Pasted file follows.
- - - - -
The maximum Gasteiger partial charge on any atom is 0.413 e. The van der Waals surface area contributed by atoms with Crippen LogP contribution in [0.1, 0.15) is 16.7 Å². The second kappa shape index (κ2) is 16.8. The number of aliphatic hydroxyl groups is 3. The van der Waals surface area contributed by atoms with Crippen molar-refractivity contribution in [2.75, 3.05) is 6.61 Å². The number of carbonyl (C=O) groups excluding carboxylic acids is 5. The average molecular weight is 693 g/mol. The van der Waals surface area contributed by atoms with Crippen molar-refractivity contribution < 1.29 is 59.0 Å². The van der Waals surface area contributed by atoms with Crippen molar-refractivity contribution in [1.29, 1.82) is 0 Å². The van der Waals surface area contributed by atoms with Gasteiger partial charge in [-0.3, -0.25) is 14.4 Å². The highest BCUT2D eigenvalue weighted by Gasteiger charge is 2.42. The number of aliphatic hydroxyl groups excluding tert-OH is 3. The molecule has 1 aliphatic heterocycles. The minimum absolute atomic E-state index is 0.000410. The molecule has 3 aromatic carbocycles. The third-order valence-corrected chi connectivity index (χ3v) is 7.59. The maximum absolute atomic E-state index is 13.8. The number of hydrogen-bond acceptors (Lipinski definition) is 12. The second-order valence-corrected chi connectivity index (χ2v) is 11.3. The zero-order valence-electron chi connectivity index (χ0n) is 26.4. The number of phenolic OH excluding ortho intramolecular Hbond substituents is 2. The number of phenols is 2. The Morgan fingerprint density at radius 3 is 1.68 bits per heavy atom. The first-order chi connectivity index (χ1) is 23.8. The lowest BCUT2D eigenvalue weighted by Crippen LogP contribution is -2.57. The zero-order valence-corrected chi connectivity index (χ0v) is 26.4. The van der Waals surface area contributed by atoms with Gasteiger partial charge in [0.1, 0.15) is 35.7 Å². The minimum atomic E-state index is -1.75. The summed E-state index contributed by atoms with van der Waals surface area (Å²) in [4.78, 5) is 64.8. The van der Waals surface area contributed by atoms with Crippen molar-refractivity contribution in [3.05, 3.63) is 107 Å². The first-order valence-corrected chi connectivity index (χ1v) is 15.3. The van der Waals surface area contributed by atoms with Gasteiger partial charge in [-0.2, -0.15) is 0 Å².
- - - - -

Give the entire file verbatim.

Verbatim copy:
The maximum Gasteiger partial charge on any atom is 0.413 e. The van der Waals surface area contributed by atoms with Crippen LogP contribution in [0.1, 0.15) is 16.7 Å². The second kappa shape index (κ2) is 16.8. The number of aliphatic hydroxyl groups is 3. The van der Waals surface area contributed by atoms with Crippen molar-refractivity contribution in [2.75, 3.05) is 6.61 Å². The number of carbonyl (C=O) groups excluding carboxylic acids is 5. The average molecular weight is 693 g/mol. The van der Waals surface area contributed by atoms with Crippen molar-refractivity contribution < 1.29 is 59.0 Å². The van der Waals surface area contributed by atoms with Crippen molar-refractivity contribution in [1.29, 1.82) is 0 Å². The van der Waals surface area contributed by atoms with Gasteiger partial charge in [-0.3, -0.25) is 14.4 Å². The highest BCUT2D eigenvalue weighted by Gasteiger charge is 2.42. The number of aliphatic hydroxyl groups excluding tert-OH is 3. The molecule has 1 aliphatic heterocycles. The minimum absolute atomic E-state index is 0.000410. The molecule has 3 aromatic carbocycles. The third-order valence-corrected chi connectivity index (χ3v) is 7.59. The maximum absolute atomic E-state index is 13.8. The number of hydrogen-bond acceptors (Lipinski definition) is 12. The second-order valence-corrected chi connectivity index (χ2v) is 11.3. The zero-order valence-electron chi connectivity index (χ0n) is 26.4. The number of phenolic OH excluding ortho intramolecular Hbond substituents is 2. The number of phenols is 2. The Morgan fingerprint density at radius 3 is 1.68 bits per heavy atom. The first-order chi connectivity index (χ1) is 23.8. The lowest BCUT2D eigenvalue weighted by Crippen LogP contribution is -2.57. The zero-order valence-corrected chi connectivity index (χ0v) is 26.4. The van der Waals surface area contributed by atoms with Gasteiger partial charge in [0.1, 0.15) is 35.7 Å². The minimum atomic E-state index is -1.75. The summed E-state index contributed by atoms with van der Waals surface area (Å²) in [4.78, 5) is 64.8. The van der Waals surface area contributed by atoms with Crippen molar-refractivity contribution in [3.05, 3.63) is 107 Å². The first-order valence-corrected chi connectivity index (χ1v) is 15.3. The van der Waals surface area contributed by atoms with Gasteiger partial charge in [-0.2, -0.15) is 0 Å².